To Dr Jno Wilson
New Fane 24th Septr 1824.
28 Jany 1825. Received by the hands of
Dr Joth: Burnet & Mr Sl French
the Sum of Twenty Four Dollars & forty seven cents
being payment in full of the above acct.
Dr Jno Wilson New Fane
Dr. John Wilson was called suddenly on Thursday, March 4, 1824 to attend to Captain Seth Briggs in West Dummerston, mine host of the Briggs Tavern with Hannah Merrick, his wife, and probably several of their eleven mostly grown daughters---Hannah, Sarah, Mary, Patty, Lucinda, Elizabeth, Eleanor, Abigail, Harriet, Fanny, and Laura.
The condition proved to be fatal on Sunday, March 21, 1824.
Dr. Wilson called into consultation, during the first week, Dr. John Locke Dickerman of Brattleboro. The patient died intestate and declared insolvent, but sums were promptly paid to Ephraim French for the coffin four dollars, six dollars for the funeral service, for Dr. Dickerman $6.50, and to Dr. John Wilson $24.67.
Seth Briggs was born in Rochester, Massachusetts on July 11, 1760, the son of Samuel Briggs and Elizabeth Besse, then baptised May 3, 1761 in Wareham. He was described as being five feet and eight inches tall and darkly complected, when he was a young soldier. Briggs came to West Dummerston to purchase land and to marry in 1784.
When Dr. John Wilson entered the Cape style house with the central chimney set in over thirty acres of land still remaining in the family, he would see the feather beds on their cords, the woolen blankets and coverlets, quilts, the wooden clock in its case, the cheese press in the kitchen, and the great Bible.
The deeds to three pews in the nearby Baptist Church were not displayed.
The barns contained the two-horse sleigh, a lame horse, and the three year old colt that hired hand Moses Childs would "go after" when free from "getting out" the corn, the yearling steer, cows, bull and stag, the eleven sheep, hay, and twenty-four pounds of flax stored.
Seth Briggs was comfortable, and his creditors were reliable and well-known in Dummerston---Daniel "Corn" Fisher, Samuel Dutton, Henry Willard, cabinet maker Benjamin Prescott, Simon Fisher, William H. Williams, Benjamin Stickney, Solomon Wilder, Asa Knight, Lincoln Bixby, Daniel Wilder, John Holbrook, and Asa Underwood, Jr. in Williamsville.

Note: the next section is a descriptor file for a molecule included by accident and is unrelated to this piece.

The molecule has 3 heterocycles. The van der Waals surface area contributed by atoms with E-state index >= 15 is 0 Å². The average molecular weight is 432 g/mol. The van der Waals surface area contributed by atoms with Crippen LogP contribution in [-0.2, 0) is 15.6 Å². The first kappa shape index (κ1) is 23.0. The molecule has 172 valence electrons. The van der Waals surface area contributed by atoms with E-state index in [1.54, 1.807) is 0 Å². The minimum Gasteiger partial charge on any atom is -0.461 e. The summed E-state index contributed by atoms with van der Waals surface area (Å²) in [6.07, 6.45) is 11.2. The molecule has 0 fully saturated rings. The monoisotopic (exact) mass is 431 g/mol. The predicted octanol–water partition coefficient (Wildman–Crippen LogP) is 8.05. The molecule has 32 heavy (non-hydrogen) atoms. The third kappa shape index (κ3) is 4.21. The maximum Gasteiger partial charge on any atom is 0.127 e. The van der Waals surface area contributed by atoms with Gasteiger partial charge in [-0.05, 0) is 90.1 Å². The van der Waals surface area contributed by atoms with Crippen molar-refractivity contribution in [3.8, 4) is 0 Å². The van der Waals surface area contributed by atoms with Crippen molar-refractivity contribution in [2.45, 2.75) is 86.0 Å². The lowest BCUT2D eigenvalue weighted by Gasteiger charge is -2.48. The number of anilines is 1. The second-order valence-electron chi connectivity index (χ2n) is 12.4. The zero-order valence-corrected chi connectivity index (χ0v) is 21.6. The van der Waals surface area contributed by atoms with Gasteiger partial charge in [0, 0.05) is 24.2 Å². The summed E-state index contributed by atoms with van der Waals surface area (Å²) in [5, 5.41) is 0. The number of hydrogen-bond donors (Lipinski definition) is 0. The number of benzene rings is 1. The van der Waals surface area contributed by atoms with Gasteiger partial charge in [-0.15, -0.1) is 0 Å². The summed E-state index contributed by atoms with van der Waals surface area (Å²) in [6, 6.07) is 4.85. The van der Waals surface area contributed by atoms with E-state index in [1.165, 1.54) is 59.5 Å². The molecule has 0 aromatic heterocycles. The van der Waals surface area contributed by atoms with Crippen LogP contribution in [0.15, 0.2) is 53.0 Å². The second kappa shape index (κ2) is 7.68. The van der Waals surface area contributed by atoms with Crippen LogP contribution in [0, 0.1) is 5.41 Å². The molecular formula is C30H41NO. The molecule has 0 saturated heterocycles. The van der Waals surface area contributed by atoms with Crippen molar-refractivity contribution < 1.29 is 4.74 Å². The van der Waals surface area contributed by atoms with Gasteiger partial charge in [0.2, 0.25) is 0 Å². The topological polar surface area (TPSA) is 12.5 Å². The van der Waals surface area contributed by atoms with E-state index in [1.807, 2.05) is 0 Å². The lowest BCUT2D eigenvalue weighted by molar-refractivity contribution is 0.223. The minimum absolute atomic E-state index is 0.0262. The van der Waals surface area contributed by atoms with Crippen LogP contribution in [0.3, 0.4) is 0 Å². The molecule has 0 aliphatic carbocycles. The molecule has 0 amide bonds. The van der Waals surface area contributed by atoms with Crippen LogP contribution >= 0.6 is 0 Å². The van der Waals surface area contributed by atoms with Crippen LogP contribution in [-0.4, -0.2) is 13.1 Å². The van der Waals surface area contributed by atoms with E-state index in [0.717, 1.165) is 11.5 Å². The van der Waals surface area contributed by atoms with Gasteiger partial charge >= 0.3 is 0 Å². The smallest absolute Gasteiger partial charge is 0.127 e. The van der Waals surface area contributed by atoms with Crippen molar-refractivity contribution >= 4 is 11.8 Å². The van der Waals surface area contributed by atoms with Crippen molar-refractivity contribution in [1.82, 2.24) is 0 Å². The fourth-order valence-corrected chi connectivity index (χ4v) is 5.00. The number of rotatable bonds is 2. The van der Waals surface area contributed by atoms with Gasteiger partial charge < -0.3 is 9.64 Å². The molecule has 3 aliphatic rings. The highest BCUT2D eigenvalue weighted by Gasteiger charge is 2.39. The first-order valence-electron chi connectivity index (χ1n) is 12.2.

Presented To The Capt. Seth Briggs Estate
This case is remarkable for the nine applications of an "Operation of Electricity" beginning during the first week, and for the medicines employed, as, tincture of opium, castor oil, "bitter", injections, and the guaiac. Dr. John Wilson considered himself to be consistent with the Eclectic School in medicine---neither strict allopath, nor herbalist---and was a capable surgeon, a sound obstetrician who reportedly liked children.
Called The Thunderbolt House, About 1913
John Wilson purchased an electrical machine on Friday, April 12, 1822, from the William H. Williams store in the village of Williamsville in Newfane, along with twelve crackers and one quart of rum, while he was still resident in Brookline, teaching at the round schoolhouse. This machine may have been for class demonstration purposes, as well as for patient treatments.
Dr. Wilson also purchased at Williamsville almost all his medicines, and the "Electric ball", the "Electric jar", glass rod, tin foil, and the large wire. The probate inventory for Dr. John Wilson in late 1847 included two electrical machines, one "in a box", the other not in a box.
Electrical studies in medicine and attention to "animal magnetism" at this time received considerable impetus from the vivid descriptions of the electrification of the corpse of the hanged murderer Thomas Forster at the Royal College of Medicine in London, and also from Mary Wollstonecraft Shelley's romance concerning Dr. Victor Frankenstein's enterprise.
Dr. John Wilson, Captain Thunderbolt is a pictorial history of Thunderbolt's life and career in Boston and throughout Windham County, including eyewitness accounts and descriptions of his appearance and activity.